Granite central securities depository, which clinched a conditional licence for bonds and money market instruments from the FSB last year, says it cannot provide any updates about the launch of its services.
Strate’s partnership with ZAR X has made same-day settlement possible, according to the two companies. ZAR X also says its business approach tackles settlement risk, as transactions are pre-funded.
But ZAR X has a number of conditions to meet before it officially launches in September.
Solly Keetse, head of the department of market abuse at the FSB, says among the conditions ZAR X has to meet before the end of August are getting an auditor approved by the registrar; diluting its current shareholding; appointing chief technology and chief financial officers; and confirming the status of empowerment partner Gulf Star Commerce.
4AX has already cleared the empowerment hurdle, with the Maponya Group, a company founded by well-known businessman Richard Maponya, buying a 15% stake in the business late last year. Its CEO, Chichi Maponya, was installed on the 4AX board.
4AX’s unique selling points are its electronic voting platform and pre-cleared trades.
“This ensures the retail public can truly participate and engage in shareholder decisions,” says Mukkadam.
“All orders will be verified before being matched, cleared and settled, which allows for the possibility that all trades could be settled in real time.”
The rest of its service offering aims to simplify everything the JSE does — listing requirements and operational structures will be streamlined, fees and sponsor structures will be simplified, and so on.
“Given that SA is a developing market, our technology, infrastructure design, regulatory framework and customised listing requirements provide an ideal platform for growing businesses.”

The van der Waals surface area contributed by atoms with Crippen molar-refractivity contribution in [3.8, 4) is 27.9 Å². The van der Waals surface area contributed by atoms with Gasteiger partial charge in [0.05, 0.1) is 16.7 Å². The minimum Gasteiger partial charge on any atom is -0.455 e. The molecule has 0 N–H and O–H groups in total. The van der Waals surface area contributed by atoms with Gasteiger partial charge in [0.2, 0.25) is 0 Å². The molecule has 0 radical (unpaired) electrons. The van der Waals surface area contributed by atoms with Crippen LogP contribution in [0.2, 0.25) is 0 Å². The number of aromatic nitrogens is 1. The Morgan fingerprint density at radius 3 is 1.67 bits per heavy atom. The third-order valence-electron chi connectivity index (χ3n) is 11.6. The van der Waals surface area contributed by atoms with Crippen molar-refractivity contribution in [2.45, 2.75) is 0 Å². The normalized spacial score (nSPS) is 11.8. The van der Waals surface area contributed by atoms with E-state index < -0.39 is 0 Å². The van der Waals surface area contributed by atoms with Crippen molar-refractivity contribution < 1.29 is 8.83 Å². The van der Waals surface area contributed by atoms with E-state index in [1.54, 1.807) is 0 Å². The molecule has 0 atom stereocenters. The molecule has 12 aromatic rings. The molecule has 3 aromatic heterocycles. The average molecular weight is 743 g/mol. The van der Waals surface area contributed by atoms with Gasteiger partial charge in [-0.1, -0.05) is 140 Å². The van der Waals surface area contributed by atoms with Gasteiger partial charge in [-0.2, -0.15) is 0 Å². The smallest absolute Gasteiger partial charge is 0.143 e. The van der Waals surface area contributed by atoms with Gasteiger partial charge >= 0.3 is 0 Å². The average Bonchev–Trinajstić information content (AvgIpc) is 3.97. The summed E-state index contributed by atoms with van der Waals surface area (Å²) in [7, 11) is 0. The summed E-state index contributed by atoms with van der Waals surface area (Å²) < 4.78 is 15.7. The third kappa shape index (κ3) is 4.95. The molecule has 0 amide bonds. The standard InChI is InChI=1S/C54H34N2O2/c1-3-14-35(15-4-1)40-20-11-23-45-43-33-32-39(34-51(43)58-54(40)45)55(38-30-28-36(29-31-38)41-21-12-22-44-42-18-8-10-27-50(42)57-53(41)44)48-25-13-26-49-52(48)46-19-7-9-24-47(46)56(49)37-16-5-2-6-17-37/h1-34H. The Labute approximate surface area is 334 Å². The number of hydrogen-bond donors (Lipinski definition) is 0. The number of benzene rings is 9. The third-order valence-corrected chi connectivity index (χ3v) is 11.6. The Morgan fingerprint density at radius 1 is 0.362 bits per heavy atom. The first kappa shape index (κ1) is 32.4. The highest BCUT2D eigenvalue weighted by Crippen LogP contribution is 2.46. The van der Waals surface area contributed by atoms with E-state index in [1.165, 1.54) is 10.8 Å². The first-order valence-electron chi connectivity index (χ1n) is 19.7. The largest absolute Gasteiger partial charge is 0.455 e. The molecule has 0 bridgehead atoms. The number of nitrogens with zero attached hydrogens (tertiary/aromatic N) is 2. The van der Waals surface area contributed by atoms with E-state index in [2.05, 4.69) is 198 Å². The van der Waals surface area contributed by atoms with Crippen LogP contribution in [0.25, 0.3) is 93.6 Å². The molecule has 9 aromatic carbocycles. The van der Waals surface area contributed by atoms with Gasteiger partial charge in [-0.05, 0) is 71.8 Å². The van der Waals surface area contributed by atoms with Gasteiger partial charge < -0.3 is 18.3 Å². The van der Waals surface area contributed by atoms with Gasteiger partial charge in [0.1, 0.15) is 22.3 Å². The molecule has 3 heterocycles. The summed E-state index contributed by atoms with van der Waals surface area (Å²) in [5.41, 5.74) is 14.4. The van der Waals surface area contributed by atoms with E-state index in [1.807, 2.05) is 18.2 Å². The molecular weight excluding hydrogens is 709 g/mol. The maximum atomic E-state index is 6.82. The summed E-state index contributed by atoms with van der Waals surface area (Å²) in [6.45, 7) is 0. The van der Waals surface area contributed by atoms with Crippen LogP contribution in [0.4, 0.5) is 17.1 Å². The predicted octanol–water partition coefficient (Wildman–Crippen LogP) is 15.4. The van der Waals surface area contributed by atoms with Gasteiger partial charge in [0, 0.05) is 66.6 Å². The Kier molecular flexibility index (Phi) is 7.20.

Kevin Brady, who heads A2X, says its application is in “the advanced stage”. Public comments ended in March.
“The FSB is currently compiling all the comments for consideration,” he says.
“We are hopeful of obtaining a conditional licence by mid-year and being operational in the first quarter of 2017.”
He is not worried about ZAR X tapping the market first, as A2X has styled itself on the multilateral trading facility (MTF) model, where shares listed on a host exchange can be traded on alternative venues.
It has licensed its technology from the UK’s Aquis Exchange, an MTF overseen by the UK Financial Conduct Authority which offers trading venues across 13 European markets.
It aims to compete on this technology and on pricing, which it hopes would entice the top 50 to 65 shares on the JSE to seek secondary listings on A2X, Brady says.
“This is the same concept the JSE follows in secondary listing UK companies such as AB InBev, SABMiller, Anglo American and Old Mutual,” says Brady. “A2X will materially reduce the price of executing a transaction — excluding securities transfer tax and settlement costs — by between 30% and 50%, while maintaining high standards of regulation.”
He says international experience has shown the introduction of competition in capital markets has led to lower direct transactions costs, improved market efficiencies and has driven innovation.
This is the same concept the JSE follows in secondary listing UK companies such as AB InBev, SABMiller, Anglo American and Old Mutual
Kevin Brady hopes A2X will attract secondary listings
Incumbent is being challenged on speed and simplicity